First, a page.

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Adam Minter

Can Apple Profit From Its Battery Debacle?

Consumers are fed up with upgrades. The market is responding.
Good as new.

Good as new.

Photographer: Taylor Weidman/Bloomberg

Apple Inc.'s recent admission that it secretly slowed down older iPhones with aging batteries has led to widespread outrage, a proliferation of lawsuits and an unusually abject corporate apology. But it's possible that this episode could end up being a significant opportunity for Apple -- if it finally rethinks some long-held assumptions.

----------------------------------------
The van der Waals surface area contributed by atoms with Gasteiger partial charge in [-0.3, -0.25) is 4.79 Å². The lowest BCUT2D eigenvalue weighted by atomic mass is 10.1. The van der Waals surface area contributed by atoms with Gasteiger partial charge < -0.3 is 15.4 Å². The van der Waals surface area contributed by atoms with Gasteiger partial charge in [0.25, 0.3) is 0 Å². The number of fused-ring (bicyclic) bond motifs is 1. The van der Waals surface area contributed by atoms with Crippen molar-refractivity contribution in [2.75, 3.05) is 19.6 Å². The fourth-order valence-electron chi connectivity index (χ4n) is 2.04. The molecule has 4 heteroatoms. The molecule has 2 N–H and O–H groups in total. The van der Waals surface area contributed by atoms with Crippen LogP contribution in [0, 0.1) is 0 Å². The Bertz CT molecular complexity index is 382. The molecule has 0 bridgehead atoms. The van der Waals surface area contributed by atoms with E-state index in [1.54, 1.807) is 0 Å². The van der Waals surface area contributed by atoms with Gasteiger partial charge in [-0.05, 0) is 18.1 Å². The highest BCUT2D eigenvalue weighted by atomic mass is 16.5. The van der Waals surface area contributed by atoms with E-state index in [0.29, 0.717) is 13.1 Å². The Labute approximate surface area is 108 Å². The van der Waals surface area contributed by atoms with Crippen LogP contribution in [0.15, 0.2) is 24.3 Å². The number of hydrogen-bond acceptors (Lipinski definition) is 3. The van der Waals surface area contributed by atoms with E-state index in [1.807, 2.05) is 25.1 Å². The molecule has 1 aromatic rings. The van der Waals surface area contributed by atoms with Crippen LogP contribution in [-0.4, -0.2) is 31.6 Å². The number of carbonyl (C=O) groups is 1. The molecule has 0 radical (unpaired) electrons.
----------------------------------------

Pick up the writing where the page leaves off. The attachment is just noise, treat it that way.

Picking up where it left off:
"Batterygate," as it's been dubbed, certainly looks like a disaster. Apple says it simply slowed down the phones to prevent them from crashing, and is offering users $29 battery replacements (instead of the usual $79) to make amends. But that will be costly: By one estimate, it will result in about 16 million fewer upgrades in 2018. Demand for replacements has grown so quickly that waiting lists now stretch for weeks.